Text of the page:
Here is my summer reading list for entrepreneurs, 2015 edition. These six books cover a range of topics: sales and marketing, skills for innovation, cultivating expertise, giving and getting advice, pursuing mastery, and mapping the value chain for a new product.
Traction by Gabriel Weinberg and Justin Mares
Traction by Gabriel Weinberg and Justin Mares is a broad based assessment of what you can do to get traction with your startup. Dozens of entrepreneurs were interviewed and offered a wealth of practical tips (I am highlighted in the opening part of the chapter devoted do “Direct Sales” for the full interview see “Your First Dozen Enterprise Customers“). Their overall framework is the Bullseye Model which essentially says that only one or two strategies are going to be most effective for a given market and your stage of growth and customer adoption, it’s worth experimenting to find the most potent.
Why Read This Book: To get better at sales and revenue generation.
Secrets of Consulting by Gerald Weinberg
I was already a fan of Gerald Weinberg after reading his “Psychology of Computer Programming” in college and read “Secrets of Consulting” when it came out in 1986. It’s one of a handful of books that I bought several copies of to lend out because of how valuable I found it (Bionomics by Michael Rothschild and “Expect the Unexpected” by Roger von Oech are two others). The list of laws, rules, and principles in the back is worth the price alone. Here are a few of my favorite:
- We can do it—and this is how much it will cost. “The Orange Juice Test.”
- If you can’t think of three things that might go wrong with your plans, then there’s something wrong with your thinking. “The Rule of Three” and an early incarnation of the premortem model.
- The best marketing tool is a satisfied client. “Sixth Law of Marketing”
- People don’t tell you when they stop trusting you. “Third Law of Trust”
- If they don’t like your work, don’t take their money. “Six Law of Pricing”
- Price is not a thing, it’s a negotiated relationship. “Eighth Law of Pricing”
- Set the price so you won’t regret it either way. “Principle of Least Regret”
Why Read This Book: To get better at problem discovery, diagnosis, and giving advice.
The Rise by Sarah Lewis
This is a book about people, some present day some historical, who have achieved mastery in a variety of fields from the arts and sciences to business and engineering. Sarah Lewis collects stories from current day explorers, athletes, artists, and business people and shares research on historical figures. I found reading “The Rise” inspirational and the biographical stories notable for their depiction of real setbacks and the grit required to approach mastery.
Why Read This Book: to understand what’s involved in developing expertise, that mastery is an asymptote you can approach but never reach.
Effectual Entrepreneurship by Saras Sarasvathy
This is the only textbook on the list. Effectual Entrepreneurship by Saras Sarasvathy is the most approachable of her writing–with the exception of “What Makes Entrepreneurs Entrepreneurial“–on effectuation, her name for the approach to entrepreneurship she uncovered from interviews with several hundred expert entrepreneurs. She has a lot more detail in her “Effectuation” book and on Effectuation.Org but I would start with this book.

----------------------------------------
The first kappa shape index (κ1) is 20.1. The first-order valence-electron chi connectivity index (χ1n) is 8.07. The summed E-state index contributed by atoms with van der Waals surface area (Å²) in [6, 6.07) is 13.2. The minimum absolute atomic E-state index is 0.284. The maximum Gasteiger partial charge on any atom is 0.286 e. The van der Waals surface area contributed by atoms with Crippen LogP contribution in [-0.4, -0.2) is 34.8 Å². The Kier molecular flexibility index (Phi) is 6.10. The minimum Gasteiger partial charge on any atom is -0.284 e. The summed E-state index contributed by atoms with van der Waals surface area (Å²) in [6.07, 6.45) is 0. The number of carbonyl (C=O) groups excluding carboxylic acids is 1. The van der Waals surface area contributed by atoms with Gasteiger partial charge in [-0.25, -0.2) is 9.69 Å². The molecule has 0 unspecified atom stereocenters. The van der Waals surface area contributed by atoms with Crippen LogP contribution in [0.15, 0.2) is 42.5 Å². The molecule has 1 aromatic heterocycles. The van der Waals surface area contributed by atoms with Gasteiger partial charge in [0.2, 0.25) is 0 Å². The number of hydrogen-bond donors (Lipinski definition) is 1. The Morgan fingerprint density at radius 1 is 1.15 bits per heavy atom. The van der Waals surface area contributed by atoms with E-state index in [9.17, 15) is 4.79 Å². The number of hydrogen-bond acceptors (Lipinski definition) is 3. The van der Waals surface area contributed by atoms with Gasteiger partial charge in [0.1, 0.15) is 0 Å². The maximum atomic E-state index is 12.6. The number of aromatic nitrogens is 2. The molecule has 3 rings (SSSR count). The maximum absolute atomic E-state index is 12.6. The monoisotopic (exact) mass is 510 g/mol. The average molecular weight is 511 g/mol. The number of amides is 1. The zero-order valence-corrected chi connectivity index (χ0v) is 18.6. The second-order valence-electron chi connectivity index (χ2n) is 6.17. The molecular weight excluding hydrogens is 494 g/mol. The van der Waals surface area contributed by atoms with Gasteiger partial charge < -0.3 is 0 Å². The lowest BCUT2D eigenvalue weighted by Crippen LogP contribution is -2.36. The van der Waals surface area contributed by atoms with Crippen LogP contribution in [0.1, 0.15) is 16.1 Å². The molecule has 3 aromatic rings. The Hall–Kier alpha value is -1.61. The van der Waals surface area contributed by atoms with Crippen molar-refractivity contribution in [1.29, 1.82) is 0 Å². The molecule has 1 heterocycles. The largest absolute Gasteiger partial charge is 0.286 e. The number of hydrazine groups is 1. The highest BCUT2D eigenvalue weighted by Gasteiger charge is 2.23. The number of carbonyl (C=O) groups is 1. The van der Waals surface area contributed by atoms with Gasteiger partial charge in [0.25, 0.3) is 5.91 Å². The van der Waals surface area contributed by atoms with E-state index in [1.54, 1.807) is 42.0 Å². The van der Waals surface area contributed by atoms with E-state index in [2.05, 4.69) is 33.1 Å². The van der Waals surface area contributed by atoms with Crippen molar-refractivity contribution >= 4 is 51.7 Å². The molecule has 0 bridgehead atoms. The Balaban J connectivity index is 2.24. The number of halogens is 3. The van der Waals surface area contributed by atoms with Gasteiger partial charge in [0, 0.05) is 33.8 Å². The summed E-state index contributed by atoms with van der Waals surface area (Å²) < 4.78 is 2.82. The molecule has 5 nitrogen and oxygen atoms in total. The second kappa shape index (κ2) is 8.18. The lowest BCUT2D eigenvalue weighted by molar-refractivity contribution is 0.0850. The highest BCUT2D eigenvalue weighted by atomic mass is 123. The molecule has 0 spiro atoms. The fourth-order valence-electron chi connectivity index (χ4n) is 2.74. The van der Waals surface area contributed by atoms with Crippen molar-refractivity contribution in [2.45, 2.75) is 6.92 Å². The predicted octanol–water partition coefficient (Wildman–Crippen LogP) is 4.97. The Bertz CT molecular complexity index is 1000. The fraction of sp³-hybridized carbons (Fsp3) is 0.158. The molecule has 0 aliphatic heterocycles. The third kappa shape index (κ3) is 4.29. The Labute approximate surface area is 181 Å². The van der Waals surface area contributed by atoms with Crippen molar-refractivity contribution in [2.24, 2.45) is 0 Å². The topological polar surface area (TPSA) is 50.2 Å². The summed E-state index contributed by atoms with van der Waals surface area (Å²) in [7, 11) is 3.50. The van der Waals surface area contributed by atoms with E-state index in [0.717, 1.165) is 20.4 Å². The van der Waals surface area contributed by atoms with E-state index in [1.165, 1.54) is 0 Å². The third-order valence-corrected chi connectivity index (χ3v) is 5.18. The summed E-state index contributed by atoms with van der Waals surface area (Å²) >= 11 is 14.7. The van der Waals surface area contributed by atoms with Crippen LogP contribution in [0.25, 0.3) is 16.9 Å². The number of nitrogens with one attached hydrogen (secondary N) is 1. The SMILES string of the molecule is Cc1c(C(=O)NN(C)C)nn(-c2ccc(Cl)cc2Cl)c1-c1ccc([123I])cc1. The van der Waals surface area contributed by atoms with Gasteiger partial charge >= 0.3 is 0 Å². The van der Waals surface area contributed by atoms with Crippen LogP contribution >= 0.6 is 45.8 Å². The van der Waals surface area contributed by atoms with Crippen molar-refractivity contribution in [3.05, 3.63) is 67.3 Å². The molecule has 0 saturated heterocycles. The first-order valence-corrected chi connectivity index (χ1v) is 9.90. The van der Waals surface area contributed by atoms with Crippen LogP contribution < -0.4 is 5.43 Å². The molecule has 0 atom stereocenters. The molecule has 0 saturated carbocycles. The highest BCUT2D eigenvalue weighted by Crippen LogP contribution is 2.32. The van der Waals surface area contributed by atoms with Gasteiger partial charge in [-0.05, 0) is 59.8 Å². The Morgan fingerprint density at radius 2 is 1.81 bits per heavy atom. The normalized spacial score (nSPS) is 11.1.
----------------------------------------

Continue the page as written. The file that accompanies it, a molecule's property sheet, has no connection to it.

Why Read This Book: To understand a practical paradigm for entrepreneurship that values careful observation, relationships and improvisation.
Clayton Christensen Innovator’s DNA
The Innovator’s DNA by Clayton Christensen is the best book on a practical approach to entrepreneurial innovation that I have read. The book identifies five key skills to master for innovation.
- Associating: connecting disparate facts, observations, and stories to enable combinations of seemingly unrelated ideas in a new and unique way.
- Questioning: first understanding the world as it is, then exploring why, why not, and what if.
- Observing: being mindful in familiar situations and appreciative in novel situations.
- Networking is an absolute. By this they don’t mean hanging around with your buddies, it means taking serious conversation with people of diverse backgrounds, people with backgrounds different from your own, learning from their experience and learning from their expertise.
- Experimenting: taking risks to gain new perspectives. This can either involve trying new experiences, or carefully analyzing products, processes, and ideas, or testing your ideas with prototypes. Experimenting is not done in a lab setting, it’s about submerging yourself in a truly different environment and appreciating a different perspective on life.
We devoted a 5 episode webinar series to it in 2011:
- Webinar Replay: Innovator’s DNA Associating Skill
- Webinar Replay: Innovator’s DNA Questioning Skill
- Webinar Replay: Innovator’s DNA Observing Skill
- Webinar Replay: Innovator’s DNA Networking Skill
- Webinar Replay: Innovator’s DNA Experimenting Skill
Why Read This Book: Learn five key skills to master to entrepreneurial innovation.
Ron Adner’s Wide Lens
The Wide Lens by Ron Adner offers a value chain perspective on new product introduction. It recognizes that most products have related services and support offered by partners and that every company relies on suppliers who may also have to modify their offering or business model to support an innovative product. I find it a much more useful analytical framework than any of the Business Model Canvas charts because you can sketch the exact set of interrelationships between suppliers, partners, distributors, and your factory in the value chain to the customer.
Why Read This Book: Appreciate that every significant innovation requires upstream and downstream partners to co-innovate and adopt.